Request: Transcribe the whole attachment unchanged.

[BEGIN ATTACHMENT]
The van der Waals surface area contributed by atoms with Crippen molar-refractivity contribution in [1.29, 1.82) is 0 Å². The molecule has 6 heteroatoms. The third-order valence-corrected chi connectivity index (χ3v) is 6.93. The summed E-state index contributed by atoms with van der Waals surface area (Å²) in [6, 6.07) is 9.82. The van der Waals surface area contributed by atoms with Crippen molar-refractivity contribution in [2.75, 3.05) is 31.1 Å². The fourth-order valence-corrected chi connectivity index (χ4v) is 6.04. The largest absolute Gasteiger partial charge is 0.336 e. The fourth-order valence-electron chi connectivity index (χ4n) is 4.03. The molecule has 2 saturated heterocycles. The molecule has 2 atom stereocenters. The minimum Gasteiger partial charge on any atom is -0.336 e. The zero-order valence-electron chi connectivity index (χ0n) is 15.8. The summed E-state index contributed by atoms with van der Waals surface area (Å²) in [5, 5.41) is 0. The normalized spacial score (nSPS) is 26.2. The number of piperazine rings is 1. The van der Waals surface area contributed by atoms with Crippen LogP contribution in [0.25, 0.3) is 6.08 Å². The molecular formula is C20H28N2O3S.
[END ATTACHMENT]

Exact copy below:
The van der Waals surface area contributed by atoms with Crippen molar-refractivity contribution in [1.29, 1.82) is 0 Å². The molecule has 6 heteroatoms. The third-order valence-corrected chi connectivity index (χ3v) is 6.93. The summed E-state index contributed by atoms with van der Waals surface area (Å²) in [6, 6.07) is 9.82. The van der Waals surface area contributed by atoms with Crippen molar-refractivity contribution in [2.75, 3.05) is 31.1 Å². The fourth-order valence-corrected chi connectivity index (χ4v) is 6.04. The largest absolute Gasteiger partial charge is 0.336 e. The fourth-order valence-electron chi connectivity index (χ4n) is 4.03. The molecule has 2 saturated heterocycles. The molecule has 2 atom stereocenters. The minimum Gasteiger partial charge on any atom is -0.336 e. The zero-order valence-electron chi connectivity index (χ0n) is 15.8. The summed E-state index contributed by atoms with van der Waals surface area (Å²) in [5, 5.41) is 0. The normalized spacial score (nSPS) is 26.2. The number of piperazine rings is 1. The van der Waals surface area contributed by atoms with Crippen LogP contribution in [0.25, 0.3) is 6.08 Å². The molecular formula is C20H28N2O3S.